Installation of the 1035-V is an easy process because its components are lightweight. Even with a lightweight design, it still can open doors of up to 7 feet in height and up to 350 pounds in weight with its 1/2-horsepower motor.

To receive this low price, you will have to make a few sacrifices. For example, the Chain Drive 500 only has one light bulb socket, and it is limited to a 60-watt bulb. Other options in our guide can take two 100-watt bulbs, providing much more light. And the kit doesn't ship with an exterior keypad opener, so you'll have to buy that separately.

Pros: Very low price point, extremely easy to install with a lightweight design, included instructions are clear, will work well for standard garage door designs

Cons: Includes inexpensive parts, doesn't have a lot of high-end features, limited to one light bulb for illuminating the garage

How to choose a garage door opener

Types of garage door openers

When selecting a garage door opener for your home or business, you have a few operating mechanisms from which you can choose. Each type of opener uses a motor to move a trolley (or the motor itself) along the rail, which lifts and lowers the door.

  • Belt Drive: The belt drive on a garage door opener uses a steel-reinforced rubber belt to lift and lower the garage door, allowing it to run quietly and smoothly. If you have living quarters above the garage, a belt drive is a smart choice. But it does require a bit more maintenance than other models.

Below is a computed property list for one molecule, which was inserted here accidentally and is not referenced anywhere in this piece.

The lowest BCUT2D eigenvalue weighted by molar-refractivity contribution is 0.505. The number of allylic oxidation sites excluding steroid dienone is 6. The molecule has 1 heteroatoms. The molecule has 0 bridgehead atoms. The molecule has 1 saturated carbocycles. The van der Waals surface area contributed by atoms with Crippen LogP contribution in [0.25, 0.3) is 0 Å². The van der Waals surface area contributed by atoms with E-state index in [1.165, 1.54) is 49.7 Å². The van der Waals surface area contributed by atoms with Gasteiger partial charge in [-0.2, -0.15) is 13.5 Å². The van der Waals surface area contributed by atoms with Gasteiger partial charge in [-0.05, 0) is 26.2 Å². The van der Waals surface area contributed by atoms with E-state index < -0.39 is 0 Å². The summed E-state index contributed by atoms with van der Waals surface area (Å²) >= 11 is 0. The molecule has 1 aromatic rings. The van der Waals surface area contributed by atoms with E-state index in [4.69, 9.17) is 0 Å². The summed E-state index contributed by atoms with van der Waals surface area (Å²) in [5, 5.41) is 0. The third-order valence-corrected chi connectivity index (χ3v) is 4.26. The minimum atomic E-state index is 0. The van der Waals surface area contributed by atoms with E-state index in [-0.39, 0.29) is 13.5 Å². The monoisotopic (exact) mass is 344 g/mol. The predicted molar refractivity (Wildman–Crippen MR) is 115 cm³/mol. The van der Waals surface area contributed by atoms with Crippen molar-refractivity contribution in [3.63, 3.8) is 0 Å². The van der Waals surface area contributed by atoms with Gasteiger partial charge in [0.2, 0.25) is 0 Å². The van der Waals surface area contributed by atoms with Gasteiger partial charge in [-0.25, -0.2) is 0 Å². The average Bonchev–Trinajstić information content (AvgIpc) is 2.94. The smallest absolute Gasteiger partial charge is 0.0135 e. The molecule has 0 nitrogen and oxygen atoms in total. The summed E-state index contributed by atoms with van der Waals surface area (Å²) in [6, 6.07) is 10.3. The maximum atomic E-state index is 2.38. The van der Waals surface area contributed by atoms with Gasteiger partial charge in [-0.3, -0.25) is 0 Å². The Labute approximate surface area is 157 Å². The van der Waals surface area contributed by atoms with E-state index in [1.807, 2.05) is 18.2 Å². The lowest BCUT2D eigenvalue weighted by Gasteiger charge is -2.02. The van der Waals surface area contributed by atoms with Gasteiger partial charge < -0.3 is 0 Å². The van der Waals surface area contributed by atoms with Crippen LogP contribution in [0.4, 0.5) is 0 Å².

• Chain Drive: A chain drive garage door opener has been the most common type of opener available for many years. It uses a metal chain to move the trolley to open and close the door. Chain drives will cause more vibration and noise than other types of openers, but they do tend to cost less than other options.
  • Direct Drive: With a direct drive system, the motor functions as the trolley, which means the entire motor moves along the rail. Because these systems don't have multiple moving parts, they tend to run quietly with minimal vibration.
  • Screw Drive: For a garage door opener with a screw drive, you'll have less maintenance and moving parts to monitor over time. This type of drive uses a threaded rod to open and close the door, which works well for wider and heavier doors. The screw drive opener tends to run more quietly than other options too.

Key features for garage door openers